When a call is made to the hospital indicating the occurrence of a disaster or potential mass casualty–producing event, the incident must be verified by the appropriate predesignated official, who then puts the emergency operations plan into effect. In some events, the first sign of a disaster may be patients arriving at the hospital. In this case, contact the regional emergency communications center to notify the regional hospitals of the impending disaster and initiate the emergency operations plan.
This sets a series of activities into motion. The information obtained from the call is given to the charge nurse; the nursing and medical personnel in the ED are notified of the impending arrival of casualties; and the ED's plan for calling additional staff is activated. If hospital telephone communications have been completely disrupted, ED personnel may have to be reached by radio, cellular phone, e-mail, or television announcement. In many disasters, cellular phone and text messaging systems are quickly overwhelmed. Alternatively, a calling station remote from the hospital, such as at the residence of an administrator, physician, or nurse, may be able to handle this extensive calling job without taxing the hospital's phone system.
An initial needs assessment is conducted by the nurse and/or physician in charge, given the information available. They should evaluate the current status of the patients in the ED and make the appropriate disposition decisions. The ED physician or charge nurse becomes the on-site incident commander until the plan-designated incident commander arrives. Among the decisions to be made are those related to the admission, discharge, or transfer of patients, and decisions about the priority of patient care. Discharge all nonemergency patients from the ED with responsible individuals.
Based on the initial assessment, the number of patients that the department can receive is determined and communicated to the prehospital disaster communications center. The nurse and the physician in charge then assign staff to those areas in the department to be used during the disaster.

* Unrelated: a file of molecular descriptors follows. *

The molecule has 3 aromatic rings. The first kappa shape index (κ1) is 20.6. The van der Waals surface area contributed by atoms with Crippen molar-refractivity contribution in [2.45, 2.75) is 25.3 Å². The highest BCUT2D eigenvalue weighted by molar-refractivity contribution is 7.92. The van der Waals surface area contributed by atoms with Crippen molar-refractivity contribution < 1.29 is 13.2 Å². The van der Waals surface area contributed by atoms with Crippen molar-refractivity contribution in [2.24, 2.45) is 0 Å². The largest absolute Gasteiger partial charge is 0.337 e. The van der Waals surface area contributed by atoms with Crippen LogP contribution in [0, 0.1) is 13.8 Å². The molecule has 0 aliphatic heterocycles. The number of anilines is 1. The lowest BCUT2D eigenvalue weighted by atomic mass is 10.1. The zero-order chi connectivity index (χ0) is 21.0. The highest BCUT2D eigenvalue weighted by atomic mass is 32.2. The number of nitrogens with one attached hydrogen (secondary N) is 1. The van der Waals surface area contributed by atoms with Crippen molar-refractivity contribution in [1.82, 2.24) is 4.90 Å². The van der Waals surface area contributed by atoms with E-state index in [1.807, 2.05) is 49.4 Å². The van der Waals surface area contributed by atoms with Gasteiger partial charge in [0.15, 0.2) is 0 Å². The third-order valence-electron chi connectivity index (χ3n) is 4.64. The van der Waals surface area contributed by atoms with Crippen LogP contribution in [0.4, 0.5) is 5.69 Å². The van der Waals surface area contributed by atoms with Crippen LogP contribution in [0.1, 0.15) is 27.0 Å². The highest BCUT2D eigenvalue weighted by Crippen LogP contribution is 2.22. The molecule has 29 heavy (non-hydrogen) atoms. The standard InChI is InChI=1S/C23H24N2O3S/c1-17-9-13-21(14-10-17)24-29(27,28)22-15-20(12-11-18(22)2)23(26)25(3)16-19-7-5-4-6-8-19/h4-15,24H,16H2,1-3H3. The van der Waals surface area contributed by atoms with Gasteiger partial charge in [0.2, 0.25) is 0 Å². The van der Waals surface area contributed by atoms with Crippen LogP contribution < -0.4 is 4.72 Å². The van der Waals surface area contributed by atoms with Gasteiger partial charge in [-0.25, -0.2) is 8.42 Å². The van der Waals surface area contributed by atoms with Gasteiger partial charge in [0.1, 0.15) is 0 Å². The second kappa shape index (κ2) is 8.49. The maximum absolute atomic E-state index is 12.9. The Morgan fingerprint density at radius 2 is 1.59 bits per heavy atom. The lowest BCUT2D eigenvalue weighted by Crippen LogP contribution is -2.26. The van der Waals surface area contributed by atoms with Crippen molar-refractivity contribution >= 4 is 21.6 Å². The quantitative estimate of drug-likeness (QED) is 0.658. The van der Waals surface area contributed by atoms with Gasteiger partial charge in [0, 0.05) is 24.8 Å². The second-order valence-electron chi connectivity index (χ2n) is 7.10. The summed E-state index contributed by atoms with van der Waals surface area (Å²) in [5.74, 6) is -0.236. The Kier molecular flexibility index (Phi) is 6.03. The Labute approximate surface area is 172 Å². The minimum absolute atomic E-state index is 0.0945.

Take all available litters and wheelchairs to the ambulance entrance immediately on announcement of the disaster status. Patients from the disaster site are met at the receiving area by hospital escorts who assist the EMTs in transferring patients to wheelchairs or stretchers.
Place essential equipment, such as endotracheal tubes, IV fluids, cervical collars, splints, and bandages, near the ambulance entrance to permit convenient restocking of the ambulance (when plans call for ambulance restocking from hospitals) and rapid return to the disaster site.
Hospital security diverts nonessential vehicles and ensures a smooth, one-way flow of traffic to the ambulance entrance. Once patients, family, and media arrive, security is also responsible for protecting the treatment areas and inhibiting unplanned entry into the hospital.4
Triage establishes priorities for care and determines the clinical area of treatment. Many seeking help will arrive independent of the EMS system.3,4 Triage will need to be performed at the ED entrance even if it was done at the scene.
Triage category is identified by use of a colored band or trauma/disaster tag that is placed on the patient to document that triage has been done.